Like patient satisfaction, patient engagement goes by many names and definitions. At its center is the concept of taking an active role in our health and health care. It can be measured using tools like the Patient Activation Measure (PAM) developed by Hibbard and colleagues. This 13-question survey is used to place patients in one of four categories, from those who are least active and confident in addressing their health needs to those who are highly activated and engaged in managing their health and wellbeing. The PAM helps to identify a patient’s engagement level as a tool for improving activation for health and wellness. It is a tool to advance value-based health care.
The new rules of engagement—patient engagement—open the door to healthier lifestyles and overall improvements in health and wellbeing. Indeed, while Medicare is trying to incentivize health care providers to pay more attention to the overall patient experience rather than simply getting the clinical diagnosis “right”, the patient experience itself is profoundly shaped by how each individual conceptualizes health and understands how medical treatment may help (or hurt) their personal health goals. Individuals who are active and engaged in their health care are also active participants in maintaining and managing their health. This is where the true “value”, from both a personal and economic standpoint, can be found: By empowering patients to understand that providers are not merely professionals to see when one gets “sick”, but valuable partners that can help provide advice and tools for individuals to take charge and achieve health outside the clinical setting. To realize the value this partnership can bring we first need to understand how to activate and maintain our engagement. That’s the hardest part of all.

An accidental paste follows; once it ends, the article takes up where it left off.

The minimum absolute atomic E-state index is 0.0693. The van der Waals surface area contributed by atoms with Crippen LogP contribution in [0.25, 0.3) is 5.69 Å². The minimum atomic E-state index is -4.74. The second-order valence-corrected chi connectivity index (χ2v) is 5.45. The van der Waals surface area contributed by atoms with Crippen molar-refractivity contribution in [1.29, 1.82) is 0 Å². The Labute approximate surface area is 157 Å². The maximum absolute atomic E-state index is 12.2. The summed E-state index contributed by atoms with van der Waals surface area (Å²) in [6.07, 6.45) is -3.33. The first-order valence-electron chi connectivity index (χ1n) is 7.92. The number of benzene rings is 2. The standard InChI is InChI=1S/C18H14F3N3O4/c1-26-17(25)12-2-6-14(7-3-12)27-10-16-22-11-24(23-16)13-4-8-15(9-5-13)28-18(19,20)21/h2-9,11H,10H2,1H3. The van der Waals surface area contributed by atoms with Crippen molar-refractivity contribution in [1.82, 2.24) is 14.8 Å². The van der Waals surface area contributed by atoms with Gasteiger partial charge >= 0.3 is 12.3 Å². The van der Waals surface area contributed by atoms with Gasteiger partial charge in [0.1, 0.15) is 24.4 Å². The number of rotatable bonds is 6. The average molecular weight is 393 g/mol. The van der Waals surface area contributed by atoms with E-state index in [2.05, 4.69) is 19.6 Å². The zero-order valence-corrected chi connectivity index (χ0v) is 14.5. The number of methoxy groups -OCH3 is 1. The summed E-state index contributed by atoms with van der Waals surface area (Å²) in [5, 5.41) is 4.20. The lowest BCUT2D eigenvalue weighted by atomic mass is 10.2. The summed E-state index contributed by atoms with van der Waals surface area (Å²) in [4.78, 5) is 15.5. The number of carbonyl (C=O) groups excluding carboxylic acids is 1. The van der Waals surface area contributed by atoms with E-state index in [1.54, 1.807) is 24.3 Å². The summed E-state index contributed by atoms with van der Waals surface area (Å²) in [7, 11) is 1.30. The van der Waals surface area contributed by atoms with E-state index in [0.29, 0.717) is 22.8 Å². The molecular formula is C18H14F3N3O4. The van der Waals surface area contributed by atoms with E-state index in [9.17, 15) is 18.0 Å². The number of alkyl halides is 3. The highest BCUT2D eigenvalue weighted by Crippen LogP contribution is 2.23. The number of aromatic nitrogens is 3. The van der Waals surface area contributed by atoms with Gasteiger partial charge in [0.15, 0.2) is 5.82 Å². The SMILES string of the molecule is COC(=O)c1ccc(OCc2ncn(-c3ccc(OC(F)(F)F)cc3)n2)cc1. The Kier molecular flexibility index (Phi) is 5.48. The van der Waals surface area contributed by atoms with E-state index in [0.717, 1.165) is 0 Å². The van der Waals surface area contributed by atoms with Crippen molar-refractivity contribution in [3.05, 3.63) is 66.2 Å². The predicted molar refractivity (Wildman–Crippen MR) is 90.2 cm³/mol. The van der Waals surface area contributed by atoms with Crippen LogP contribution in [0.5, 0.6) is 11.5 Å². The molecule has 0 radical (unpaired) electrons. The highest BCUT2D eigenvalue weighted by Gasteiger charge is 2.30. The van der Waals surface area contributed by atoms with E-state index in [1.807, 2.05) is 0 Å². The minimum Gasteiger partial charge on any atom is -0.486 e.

(1) Buhlman, N. ,& N. Matthes. (2011). The time to prepare for value-based purchasing is now. White Papers for Hospitals.
(2) Carroll, P., ed. (2012, Winter). Satisfied patients are money in the bank. Clinical Update.
(3) Hall, M. F. (2008, October). Looking to improve financial results? Start by listening to patients, Healthcare Financial Management, 76-80.
(4) Rothrock, S. (2012, September 20). Higher patient satisfaction associated with more cost, more treatments, and more deaths. Health News Observer. Retrieved from http://www.healthnewsobserver.com/articles/detail/patient-satisfaction-associated-with-more-cost-more-treatments-and-more-dea
(5) Carroll, P., ed. (2012, Winter). Satisfied patients are money in the bank. Clinical Update.
(6) Schoenfelder, T. (2012). Patient satisfaction: A valid indicator for the quality of primary care? Primary Health Care, 2, 4. Retrieved from http://dx.doi.org/10.4172/2167-1079.1000e106 .
(7) O’Reilly, K. B. (2012, August 6). Coming wave of Medicaid patients will test quality at safety net hospitals. Retrieved from http://www.ama-assn.org/amednews/2012/08/06/prl20806.htm.
(8) Gruman, J. (2012, February 8). Patient Engagement!: Our skin is in the game. [Web log post]. Retrieved from http://blog.preparedpatientforum.org/blog/2012/02/patient-engagement-our-skin-is-in-the-game.
(9) Simmons, J. (20120, May 11). Patient engagement occurs one step at a time. HealthLeaders Media. Retrieved from http://www.healthleadersmedia.com/enewsletter/web-version/HealthLeadersMediaDaily_12_March2010.html.